No Bills to reform frontline health or education are planned for two years, the Queen’s Speech reveals – laying bare Theresa May’s chronic lack of power.
The key public services, often tagged together as “schools and hospitals”, are strikingly missing from the Prime Minister’s legislative agenda through to 2019.
Other missing manifesto measures are those that targeted pensioners – the end of the “triple lock” on pension increases by means-testing winter fuel payments.
They were abandoned after opposition from Tory MPs, who faced a backlash on the doorstep, and from the DUP.
The document confirms that plans to open more grammar schools – Ms May’s flagship policy last summer – have been abandoned, after she lost her Commons majority.
Although the DUP supports grammar schools, the Prime Minister appears to have accepted that a large group of her own backbenchers have the power to block the move.
Also notably missing is the ill-fated manifesto pledge to end universal school meals in infant schools, replacing them with cut-price breakfasts for children who want them.
During the campaign, the plan was condemned because it would remove lunches from huge numbers of pupils officially recognised as living in poverty.
It also emerged that the funding set aside for each free breakfast amounted to just 6.8p, if all England’s primary school children took up the offer.
However, crucially, the policy was meant to provide the bulk of a £1bn cash injection for education – at a time when schools are facing huge cuts and laying off teachers.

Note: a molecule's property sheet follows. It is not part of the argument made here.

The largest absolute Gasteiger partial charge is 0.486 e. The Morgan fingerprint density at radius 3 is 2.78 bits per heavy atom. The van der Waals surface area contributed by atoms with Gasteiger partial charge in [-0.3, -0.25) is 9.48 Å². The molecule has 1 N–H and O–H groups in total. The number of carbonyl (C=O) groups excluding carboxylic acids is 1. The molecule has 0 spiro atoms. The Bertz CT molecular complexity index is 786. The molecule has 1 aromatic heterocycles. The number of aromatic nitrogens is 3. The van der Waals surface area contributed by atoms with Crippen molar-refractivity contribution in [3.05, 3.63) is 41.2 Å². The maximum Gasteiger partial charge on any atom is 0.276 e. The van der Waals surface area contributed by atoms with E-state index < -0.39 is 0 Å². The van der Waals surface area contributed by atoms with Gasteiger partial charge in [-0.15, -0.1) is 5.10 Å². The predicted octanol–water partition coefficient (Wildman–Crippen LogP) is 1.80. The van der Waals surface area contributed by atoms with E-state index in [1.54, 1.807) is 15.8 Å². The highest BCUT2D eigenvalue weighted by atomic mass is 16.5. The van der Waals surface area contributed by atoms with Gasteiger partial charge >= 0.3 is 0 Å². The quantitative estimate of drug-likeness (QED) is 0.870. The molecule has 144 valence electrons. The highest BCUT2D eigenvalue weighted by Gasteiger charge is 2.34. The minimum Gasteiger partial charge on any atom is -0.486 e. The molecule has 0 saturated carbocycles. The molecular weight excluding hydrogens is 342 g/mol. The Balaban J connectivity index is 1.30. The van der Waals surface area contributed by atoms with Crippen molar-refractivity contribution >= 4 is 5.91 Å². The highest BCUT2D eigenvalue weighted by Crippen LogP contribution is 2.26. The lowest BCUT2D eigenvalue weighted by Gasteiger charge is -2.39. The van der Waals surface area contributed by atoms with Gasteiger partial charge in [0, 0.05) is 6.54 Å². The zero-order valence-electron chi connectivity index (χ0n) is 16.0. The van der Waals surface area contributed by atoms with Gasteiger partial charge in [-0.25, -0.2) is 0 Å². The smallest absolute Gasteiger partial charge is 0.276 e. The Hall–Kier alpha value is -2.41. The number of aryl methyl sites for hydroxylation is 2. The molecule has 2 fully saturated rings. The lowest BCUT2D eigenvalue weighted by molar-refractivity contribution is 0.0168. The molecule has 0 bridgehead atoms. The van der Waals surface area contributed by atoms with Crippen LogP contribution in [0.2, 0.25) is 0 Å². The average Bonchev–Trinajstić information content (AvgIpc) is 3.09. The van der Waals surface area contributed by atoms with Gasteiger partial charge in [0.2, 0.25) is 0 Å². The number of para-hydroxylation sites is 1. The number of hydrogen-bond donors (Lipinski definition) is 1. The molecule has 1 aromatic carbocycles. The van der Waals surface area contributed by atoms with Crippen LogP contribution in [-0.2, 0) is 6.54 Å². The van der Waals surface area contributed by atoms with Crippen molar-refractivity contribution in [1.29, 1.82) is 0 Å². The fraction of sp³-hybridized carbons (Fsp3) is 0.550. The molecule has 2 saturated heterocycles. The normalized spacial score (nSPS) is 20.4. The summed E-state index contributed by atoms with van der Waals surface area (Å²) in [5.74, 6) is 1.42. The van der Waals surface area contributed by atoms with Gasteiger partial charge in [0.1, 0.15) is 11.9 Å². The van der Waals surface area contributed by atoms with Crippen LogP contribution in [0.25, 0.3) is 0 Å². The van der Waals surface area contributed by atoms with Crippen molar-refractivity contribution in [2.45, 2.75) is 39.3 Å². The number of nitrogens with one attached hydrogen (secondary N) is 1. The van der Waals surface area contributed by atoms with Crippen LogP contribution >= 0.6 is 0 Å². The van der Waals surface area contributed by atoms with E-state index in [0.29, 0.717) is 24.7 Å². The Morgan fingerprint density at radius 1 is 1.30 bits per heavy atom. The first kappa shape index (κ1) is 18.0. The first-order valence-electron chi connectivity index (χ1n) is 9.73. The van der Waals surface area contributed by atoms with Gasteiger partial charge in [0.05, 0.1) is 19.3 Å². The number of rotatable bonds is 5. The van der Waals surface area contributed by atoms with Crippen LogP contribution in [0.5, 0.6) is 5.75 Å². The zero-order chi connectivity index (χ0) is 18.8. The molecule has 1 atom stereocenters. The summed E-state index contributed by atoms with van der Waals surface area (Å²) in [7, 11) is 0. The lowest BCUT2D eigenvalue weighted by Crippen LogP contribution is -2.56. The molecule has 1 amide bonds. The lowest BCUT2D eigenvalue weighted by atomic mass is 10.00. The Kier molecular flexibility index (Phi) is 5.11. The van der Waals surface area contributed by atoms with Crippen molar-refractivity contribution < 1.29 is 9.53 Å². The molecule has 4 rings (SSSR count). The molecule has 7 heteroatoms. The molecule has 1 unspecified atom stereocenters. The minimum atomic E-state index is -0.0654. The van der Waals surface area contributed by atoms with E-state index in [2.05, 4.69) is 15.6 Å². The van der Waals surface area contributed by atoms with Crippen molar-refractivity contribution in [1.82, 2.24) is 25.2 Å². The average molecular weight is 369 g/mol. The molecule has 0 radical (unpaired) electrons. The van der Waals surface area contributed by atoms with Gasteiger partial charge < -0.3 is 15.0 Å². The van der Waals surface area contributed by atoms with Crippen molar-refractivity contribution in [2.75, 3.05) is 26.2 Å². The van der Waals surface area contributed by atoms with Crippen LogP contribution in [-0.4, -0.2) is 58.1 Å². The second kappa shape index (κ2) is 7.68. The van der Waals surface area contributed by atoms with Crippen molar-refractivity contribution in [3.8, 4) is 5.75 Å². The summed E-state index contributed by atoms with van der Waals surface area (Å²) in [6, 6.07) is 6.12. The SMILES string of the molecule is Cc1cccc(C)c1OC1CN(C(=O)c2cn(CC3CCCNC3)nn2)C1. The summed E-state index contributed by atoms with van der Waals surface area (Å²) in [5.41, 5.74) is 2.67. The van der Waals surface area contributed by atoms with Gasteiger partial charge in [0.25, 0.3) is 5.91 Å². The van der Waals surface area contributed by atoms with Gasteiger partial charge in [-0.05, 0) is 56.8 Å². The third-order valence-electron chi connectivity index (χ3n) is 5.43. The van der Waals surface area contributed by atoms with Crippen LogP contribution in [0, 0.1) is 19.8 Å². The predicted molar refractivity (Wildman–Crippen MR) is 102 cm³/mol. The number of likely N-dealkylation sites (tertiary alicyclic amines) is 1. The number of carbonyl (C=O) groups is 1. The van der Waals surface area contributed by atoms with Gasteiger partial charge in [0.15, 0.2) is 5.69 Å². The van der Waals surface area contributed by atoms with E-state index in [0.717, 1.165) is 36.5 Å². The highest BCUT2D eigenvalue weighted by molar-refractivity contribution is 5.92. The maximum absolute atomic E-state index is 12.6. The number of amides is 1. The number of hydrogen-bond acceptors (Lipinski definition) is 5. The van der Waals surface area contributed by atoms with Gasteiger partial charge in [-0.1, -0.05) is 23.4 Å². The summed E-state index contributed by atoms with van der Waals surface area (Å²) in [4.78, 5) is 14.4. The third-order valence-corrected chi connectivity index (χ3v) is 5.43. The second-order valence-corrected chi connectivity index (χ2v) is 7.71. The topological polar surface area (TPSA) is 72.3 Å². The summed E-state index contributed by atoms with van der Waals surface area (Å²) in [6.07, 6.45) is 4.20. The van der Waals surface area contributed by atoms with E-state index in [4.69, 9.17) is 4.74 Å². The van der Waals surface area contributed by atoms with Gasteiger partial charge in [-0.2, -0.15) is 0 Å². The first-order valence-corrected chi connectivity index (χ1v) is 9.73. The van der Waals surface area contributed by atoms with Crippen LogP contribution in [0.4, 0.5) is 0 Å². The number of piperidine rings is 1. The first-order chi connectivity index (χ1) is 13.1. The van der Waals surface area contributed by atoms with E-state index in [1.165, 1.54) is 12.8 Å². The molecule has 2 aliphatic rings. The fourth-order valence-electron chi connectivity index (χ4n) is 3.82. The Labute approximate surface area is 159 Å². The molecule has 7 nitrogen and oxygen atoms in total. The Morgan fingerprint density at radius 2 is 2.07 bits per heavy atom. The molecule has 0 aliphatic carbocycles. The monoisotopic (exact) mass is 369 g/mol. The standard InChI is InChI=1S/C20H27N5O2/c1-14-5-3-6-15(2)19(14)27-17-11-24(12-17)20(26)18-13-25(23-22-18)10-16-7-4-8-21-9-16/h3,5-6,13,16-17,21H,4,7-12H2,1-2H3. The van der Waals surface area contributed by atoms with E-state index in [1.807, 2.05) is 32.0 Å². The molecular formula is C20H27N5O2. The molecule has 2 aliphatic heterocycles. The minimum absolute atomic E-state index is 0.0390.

On the health side, the only planned legislation is a Draft Patient Safety Bill, to “instil greater public confidence in the provision of healthcare services in England”.
It will establish a Health Service Safety Investigation Body “to conduct independent and impartial investigations into patient safety risks”.
During the campaign, Ms May vowed to overhaul a 34-year-old Mental Health Act to tackle “discrimination and overuse of detention”.
People suffering from problems such as depression, anxiety and bipolar disorder were promised beefed-up protection against discrimination at work.
However, that reform is listed under “non-legislative measures”, stating only that the Government “will begin to consider what further reform of mental health legislation is necessary”.
The shelving of changes to the much-criticised 1983 Mental Health Act is certain to trigger criticism that Ms May is backtracking on another high-profile promise.
In April, she said: “I am pledging to rip up the 1983 Act and introduce in its place a new law which finally confronts the discrimination and unnecessary detention that takes place too often.”
Similarly, the document talks of “major reform of technical education”, but there are no plans to bring forward a Bill in the Brexit-dominated parliament to come.
On schools, it states: “We will look at all options and work with Parliament to bring forward proposals that can command a majority” – a clear statement of the Conservatives’ weakness.
On social care, the Queen’s Speech confirms a looming consultation. This morning, Damian Green, the effective deputy Prime Minister said: “It will include a cap on costs.”
Another downgraded pledge is the plan to save families around £100 a year, by capping energy costs – opposed by several cabinet ministers.
The Queen’s Speech talks of “measures to help tackle unfair practices in the energy market to help reduce energy bills” – but there is no planned Bill.